Ana S from Bijeljina also points out that in addition to participation, she often had to allocate money for other needs at the school her daughter attends.


– At the beginning of each school year, students and their parents are asked to pay 50 KM towards the participation fee. To what extent this was mandatory, the fact that students who pay it are publicly called out in the classrooms speaks volumes. To be honest, no one officially protested about it, although you could always hear in the corridors talking about what the money is being spent on and why, during the school year, they take money on other grounds, that is, the procurement of certain items that every school would have to to have – said Ana S for Gerila.


She adds that she is not surprised by the information that the participation was illegal all along, but that the citizens themselves are to blame, because they do not know their rights.


The schools are silent


Although we sent questions to secondary schools from Trebinje to Banja Luka, we did not receive clear and precise answers about the way of spending the money received from participation fees, as well as the number of participation fees paid by students in their municipalities.


The only answer we received from JU Secondary School “Filip Višnjić” in Bijeljina.


– Data on the amount of participation, payment methods and procedures are published on the school’s official website. The rest of the information you were looking for can be obtained from the competent services of the City of Bijeljina – it is stated in the short answer.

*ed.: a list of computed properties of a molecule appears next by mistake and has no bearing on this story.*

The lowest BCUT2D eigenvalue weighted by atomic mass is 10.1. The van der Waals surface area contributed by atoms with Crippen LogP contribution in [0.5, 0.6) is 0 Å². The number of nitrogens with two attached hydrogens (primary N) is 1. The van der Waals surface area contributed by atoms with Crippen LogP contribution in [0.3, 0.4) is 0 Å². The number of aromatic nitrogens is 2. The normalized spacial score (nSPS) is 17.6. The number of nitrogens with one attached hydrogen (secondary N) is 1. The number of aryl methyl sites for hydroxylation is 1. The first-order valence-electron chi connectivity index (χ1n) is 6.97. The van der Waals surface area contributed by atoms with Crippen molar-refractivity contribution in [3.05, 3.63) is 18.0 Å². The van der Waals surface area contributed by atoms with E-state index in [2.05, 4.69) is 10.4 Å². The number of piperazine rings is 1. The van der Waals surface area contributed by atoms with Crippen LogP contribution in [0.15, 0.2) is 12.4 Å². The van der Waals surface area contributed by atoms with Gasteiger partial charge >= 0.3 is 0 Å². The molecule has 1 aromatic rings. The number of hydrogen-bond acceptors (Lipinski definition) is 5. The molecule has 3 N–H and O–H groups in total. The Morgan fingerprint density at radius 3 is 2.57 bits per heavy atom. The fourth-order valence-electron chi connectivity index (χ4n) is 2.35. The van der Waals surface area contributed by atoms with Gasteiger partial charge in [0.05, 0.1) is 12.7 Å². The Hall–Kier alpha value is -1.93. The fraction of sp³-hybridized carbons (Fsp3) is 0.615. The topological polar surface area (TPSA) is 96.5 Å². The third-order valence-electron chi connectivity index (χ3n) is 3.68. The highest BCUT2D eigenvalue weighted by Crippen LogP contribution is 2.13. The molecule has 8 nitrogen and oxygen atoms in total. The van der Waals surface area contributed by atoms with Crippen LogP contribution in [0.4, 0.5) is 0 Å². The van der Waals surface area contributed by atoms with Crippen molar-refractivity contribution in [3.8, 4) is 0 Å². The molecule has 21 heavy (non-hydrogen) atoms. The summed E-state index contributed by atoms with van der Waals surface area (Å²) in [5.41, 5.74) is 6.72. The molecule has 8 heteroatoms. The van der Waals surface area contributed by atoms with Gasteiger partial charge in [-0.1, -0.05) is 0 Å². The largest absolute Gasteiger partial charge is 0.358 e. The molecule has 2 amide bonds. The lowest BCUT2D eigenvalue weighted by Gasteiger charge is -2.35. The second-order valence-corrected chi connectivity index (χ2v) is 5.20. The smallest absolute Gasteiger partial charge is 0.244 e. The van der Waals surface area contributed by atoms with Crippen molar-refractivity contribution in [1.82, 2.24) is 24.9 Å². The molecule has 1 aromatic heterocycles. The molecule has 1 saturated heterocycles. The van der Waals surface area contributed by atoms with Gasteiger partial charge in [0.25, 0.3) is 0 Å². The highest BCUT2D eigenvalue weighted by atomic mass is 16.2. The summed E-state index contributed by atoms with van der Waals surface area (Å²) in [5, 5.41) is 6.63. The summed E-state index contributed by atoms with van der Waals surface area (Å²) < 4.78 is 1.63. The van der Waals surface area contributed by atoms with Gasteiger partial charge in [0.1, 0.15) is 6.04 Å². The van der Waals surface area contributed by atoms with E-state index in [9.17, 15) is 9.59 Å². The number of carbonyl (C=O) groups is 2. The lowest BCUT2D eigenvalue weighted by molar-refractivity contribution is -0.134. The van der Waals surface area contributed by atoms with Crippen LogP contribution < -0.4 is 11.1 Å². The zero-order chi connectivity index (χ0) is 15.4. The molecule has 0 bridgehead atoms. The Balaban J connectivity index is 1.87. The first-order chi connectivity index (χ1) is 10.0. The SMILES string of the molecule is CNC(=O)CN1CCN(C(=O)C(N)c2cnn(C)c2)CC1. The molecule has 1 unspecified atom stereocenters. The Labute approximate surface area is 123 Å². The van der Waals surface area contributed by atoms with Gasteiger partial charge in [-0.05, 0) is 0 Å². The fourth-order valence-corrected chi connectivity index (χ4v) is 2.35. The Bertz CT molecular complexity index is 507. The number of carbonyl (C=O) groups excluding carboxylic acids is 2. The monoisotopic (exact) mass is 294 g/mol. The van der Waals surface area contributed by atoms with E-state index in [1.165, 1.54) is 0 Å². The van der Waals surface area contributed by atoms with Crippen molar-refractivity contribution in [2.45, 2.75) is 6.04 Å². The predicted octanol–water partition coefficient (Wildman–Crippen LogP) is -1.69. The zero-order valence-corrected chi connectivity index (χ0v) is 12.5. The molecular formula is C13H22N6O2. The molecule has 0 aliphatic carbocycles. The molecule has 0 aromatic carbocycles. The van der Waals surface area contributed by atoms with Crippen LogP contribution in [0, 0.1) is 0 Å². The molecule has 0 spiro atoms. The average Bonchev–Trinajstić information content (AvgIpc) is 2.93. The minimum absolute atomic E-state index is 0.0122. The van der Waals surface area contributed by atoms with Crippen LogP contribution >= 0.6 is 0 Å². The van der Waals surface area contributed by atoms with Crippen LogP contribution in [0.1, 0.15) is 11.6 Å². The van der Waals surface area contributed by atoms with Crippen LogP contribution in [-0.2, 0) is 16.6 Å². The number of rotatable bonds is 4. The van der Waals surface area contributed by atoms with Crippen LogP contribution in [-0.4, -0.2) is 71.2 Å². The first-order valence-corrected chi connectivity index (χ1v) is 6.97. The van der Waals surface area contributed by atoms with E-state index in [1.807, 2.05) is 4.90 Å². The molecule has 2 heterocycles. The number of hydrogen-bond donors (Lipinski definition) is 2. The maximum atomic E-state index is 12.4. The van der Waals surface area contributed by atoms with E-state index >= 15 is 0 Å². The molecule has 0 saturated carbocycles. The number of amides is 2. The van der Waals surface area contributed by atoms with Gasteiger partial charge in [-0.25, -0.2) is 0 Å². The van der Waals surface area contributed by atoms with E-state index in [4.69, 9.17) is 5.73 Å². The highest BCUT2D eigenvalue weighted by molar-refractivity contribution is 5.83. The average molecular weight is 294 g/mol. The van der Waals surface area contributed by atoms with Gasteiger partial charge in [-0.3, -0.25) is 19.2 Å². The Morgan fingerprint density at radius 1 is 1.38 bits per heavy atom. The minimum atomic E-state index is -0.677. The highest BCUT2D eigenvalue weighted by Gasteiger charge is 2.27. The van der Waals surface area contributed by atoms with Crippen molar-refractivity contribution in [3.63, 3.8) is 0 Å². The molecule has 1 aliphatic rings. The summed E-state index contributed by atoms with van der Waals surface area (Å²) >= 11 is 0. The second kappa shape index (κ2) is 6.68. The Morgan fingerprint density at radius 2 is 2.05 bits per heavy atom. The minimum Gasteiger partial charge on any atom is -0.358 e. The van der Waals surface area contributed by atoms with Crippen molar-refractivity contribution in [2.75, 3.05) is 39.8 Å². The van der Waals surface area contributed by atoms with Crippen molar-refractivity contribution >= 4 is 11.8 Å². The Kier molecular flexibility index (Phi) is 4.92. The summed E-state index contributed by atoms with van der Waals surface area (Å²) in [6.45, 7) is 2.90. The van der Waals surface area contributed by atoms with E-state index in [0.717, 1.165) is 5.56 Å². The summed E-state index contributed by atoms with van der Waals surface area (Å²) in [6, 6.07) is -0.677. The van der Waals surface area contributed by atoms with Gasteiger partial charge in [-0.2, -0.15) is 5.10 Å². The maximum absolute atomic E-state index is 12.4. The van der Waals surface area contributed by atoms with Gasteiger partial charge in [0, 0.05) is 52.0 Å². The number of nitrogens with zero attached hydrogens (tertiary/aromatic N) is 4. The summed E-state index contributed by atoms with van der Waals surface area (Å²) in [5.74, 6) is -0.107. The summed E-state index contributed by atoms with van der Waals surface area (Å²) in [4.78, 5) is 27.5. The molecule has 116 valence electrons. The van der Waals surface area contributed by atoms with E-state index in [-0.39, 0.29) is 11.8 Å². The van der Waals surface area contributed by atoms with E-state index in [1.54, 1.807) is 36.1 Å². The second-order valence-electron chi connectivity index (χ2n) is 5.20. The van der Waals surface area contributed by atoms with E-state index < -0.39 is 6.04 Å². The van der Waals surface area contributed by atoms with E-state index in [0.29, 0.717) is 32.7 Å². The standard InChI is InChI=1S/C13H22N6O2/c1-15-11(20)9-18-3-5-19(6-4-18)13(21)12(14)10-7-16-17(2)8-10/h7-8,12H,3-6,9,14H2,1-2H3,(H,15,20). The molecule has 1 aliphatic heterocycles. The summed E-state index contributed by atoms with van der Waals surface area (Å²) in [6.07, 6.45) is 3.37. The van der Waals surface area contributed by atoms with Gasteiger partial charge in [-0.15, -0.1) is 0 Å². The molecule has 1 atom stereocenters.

Ombudsman found illegalities


Dario Sandić, a lawyer from Banjaluka, started a legal battle about co-payments and received confirmation that they were illegally charged.


– According to my complaint, the Ombudsman of Bosnia and Herzegovina issued recommendation number Ž-BL-05-834/19, in which he found that the collection of co-payments in secondary schools is illegal, given that there is no act that determines the amount of this co-payment , and for what purposes the funds will be used. The Ombudsman ordered the Ministry of Education to pass a by-law that will regulate the issue of the amount of participation as well as its purpose, which the Ministry has not done even to this day – lawyer Sandić pointed out.


He adds that in everything there is another problem related to the misuse of money taken from students, as well as the lack of control over the use of these funds.


The answers to the request for access to information on secondary schools in Banja Luka, including the question of what purposes the funds from student participation were used for 2018, 2019, 2020 and 2021, were identical.


– The answers of all the schools were uniform, as if one person had written them, but not a single letter from the schools answered any of my questions. It clearly follows from this that something is wrong with the spending of money that schools have been illegally taking from students for years, and in terms of dedicated spending. I will certainly persevere in my intention to determine where, how and who spent the money, and to hold accountable those who acted illegally. This is another indicator that the holders of social functions in Srpska have neither morals nor ethics nor any scruples when they are able to take money from children. What is even more devastating is that this is done with the consent of the republican and city authorities, who should exercise control over those to whom they give money and to whom they are superiors, and not encourage them to engage in such illegal actions – concluded Sandić.


Shifting responsibility